Why Is Geithner Dead Set Against A Financial Transactions Tax?

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"Why Is Geithner Dead Set Against A Financial Transactions Tax?"

AP091107010794At a meeting of the G-20 over the weekend, British Prime Minister Gordon Brown turned some heads by suggesting that the cost of any future bank failures be funded by assessing a financial transactions tax (FTT) on all trades (assuming that other nations agree to implement such a tax).

While the idea that taxpayers shouldn’t have to foot the bill when a bank fails was widely agreed upon, the FTT proposal ran into a wave of opposition, including from U.S. Treasury Secretary Tim Geithner:

U.S. Treasury Secretary Timothy Geithner on Saturday firmly opposed a proposal by UK Prime Minister Gordon Brown for a global tax on financial transactions. “That’s not something we’re prepared to support,” Geithner said, speaking after meetings of Group of 20 finance ministers and central bank governors in Scotland Saturday. He added that it is an idea that has been around a long time and has received mixed results.

While I don’t think that revenue from an FTT should contribute to the bank failure fund — because that would cause all traders, instead of just systemically-risky banks, to foot the bill — Geithner should be open to looking at an FTT as a general revenue raiser, particularly as Wall Street rebounds to record profits while Main Street stays in the doldrums.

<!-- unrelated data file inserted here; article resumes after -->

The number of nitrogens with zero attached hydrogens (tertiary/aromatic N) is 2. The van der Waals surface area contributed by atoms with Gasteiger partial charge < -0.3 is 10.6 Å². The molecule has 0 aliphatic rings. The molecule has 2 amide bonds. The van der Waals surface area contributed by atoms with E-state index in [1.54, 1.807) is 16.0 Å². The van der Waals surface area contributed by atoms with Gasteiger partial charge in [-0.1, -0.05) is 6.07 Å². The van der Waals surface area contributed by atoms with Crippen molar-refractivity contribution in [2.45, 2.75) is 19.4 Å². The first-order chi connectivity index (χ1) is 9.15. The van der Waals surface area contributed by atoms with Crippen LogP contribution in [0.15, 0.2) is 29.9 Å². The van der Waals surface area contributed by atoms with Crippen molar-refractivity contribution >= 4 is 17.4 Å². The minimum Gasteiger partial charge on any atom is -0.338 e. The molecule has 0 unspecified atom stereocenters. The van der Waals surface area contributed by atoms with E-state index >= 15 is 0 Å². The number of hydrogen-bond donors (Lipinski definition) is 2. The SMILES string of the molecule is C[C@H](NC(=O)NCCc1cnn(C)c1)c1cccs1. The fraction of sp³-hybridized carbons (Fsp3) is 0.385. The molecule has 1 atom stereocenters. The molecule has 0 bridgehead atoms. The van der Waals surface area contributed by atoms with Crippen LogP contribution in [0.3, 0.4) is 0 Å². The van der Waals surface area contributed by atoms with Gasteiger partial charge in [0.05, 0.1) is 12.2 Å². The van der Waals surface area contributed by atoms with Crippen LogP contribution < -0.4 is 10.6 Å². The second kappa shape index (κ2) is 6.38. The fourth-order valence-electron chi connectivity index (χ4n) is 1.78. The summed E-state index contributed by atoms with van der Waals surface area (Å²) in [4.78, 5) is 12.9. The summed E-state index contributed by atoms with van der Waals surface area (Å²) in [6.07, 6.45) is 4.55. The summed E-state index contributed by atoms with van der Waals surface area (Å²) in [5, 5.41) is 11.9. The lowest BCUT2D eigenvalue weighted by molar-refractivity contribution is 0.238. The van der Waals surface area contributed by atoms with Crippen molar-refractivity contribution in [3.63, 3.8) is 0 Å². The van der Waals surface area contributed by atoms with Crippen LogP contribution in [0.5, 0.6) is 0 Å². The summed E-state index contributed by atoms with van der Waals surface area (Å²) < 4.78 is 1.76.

The FTT, in theory, would be a fee of a fraction of a percent imposed on all trades. Regular investors likely wouldn’t notice it at all, but it could raise significant revenue from firms like Goldman Sachs, who are consistently churning paper back and forth.

Consider that, before the economic crash, financial service companies accounted for 41 percent of all domestic corporate profits. And just more than one year after Wall Street’s collapse, they’re back to making 31.5 percent. As Felix Salmon wrote, “financial services companies are meant to be intermediaries, middlemen.” But instead, they’re netting a huge chunk of domestic profit all for themselves, casting serious doubt on whether their activities are actually providing any social benefit.

As Dean Baker, the most outspoken advocate of the FTT, wrote, “if a financial transactions tax reduces the volume of trading, and therefore the resources used by [the financial] sector, without harming the sector’s ability to allocate capital, then it will be making the sector more efficient and freeing up resources for more productive uses”:

This could potentially be a very large benefit from an FTT. If it reduced trading volume by 25 percent (the middle scenario in Pollin et al.), leading to a corresponding reduction in resource use, it would free up more than $60 billion a year in labor and capital for productive uses.

So the tax could raise some deficit-reducing revenue, while giving us a more efficient financial system. That’s something that Geithner should be willing to spend a few moments contemplating.

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